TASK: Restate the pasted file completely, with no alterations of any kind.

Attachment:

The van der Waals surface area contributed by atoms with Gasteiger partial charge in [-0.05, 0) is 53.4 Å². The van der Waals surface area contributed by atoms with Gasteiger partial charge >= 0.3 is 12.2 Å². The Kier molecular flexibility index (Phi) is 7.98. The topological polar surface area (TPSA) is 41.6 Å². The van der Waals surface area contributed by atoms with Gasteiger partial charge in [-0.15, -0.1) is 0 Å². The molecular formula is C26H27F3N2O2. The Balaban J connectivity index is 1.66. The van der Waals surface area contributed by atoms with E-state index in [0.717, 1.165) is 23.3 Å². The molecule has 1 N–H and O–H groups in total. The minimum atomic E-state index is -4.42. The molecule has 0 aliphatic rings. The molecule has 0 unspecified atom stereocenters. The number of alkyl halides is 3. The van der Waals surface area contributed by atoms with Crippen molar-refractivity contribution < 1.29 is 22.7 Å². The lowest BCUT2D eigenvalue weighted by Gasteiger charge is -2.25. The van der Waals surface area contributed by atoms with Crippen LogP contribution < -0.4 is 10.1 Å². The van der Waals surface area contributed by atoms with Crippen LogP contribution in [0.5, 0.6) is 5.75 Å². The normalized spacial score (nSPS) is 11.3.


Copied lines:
The van der Waals surface area contributed by atoms with Gasteiger partial charge in [-0.05, 0) is 53.4 Å². The van der Waals surface area contributed by atoms with Gasteiger partial charge >= 0.3 is 12.2 Å². The Kier molecular flexibility index (Phi) is 7.98. The topological polar surface area (TPSA) is 41.6 Å². The van der Waals surface area contributed by atoms with Gasteiger partial charge in [-0.15, -0.1) is 0 Å². The molecular formula is C26H27F3N2O2. The Balaban J connectivity index is 1.66. The van der Waals surface area contributed by atoms with E-state index in [0.717, 1.165) is 23.3 Å². The molecule has 1 N–H and O–H groups in total. The minimum atomic E-state index is -4.42. The molecule has 0 aliphatic rings. The molecule has 0 unspecified atom stereocenters. The number of alkyl halides is 3. The van der Waals surface area contributed by atoms with Crippen molar-refractivity contribution < 1.29 is 22.7 Å². The lowest BCUT2D eigenvalue weighted by Gasteiger charge is -2.25. The van der Waals surface area contributed by atoms with Crippen LogP contribution < -0.4 is 10.1 Å². The van der Waals surface area contributed by atoms with Crippen LogP contribution in [0.5, 0.6) is 5.75 Å². The normalized spacial score (nSPS) is 11.3.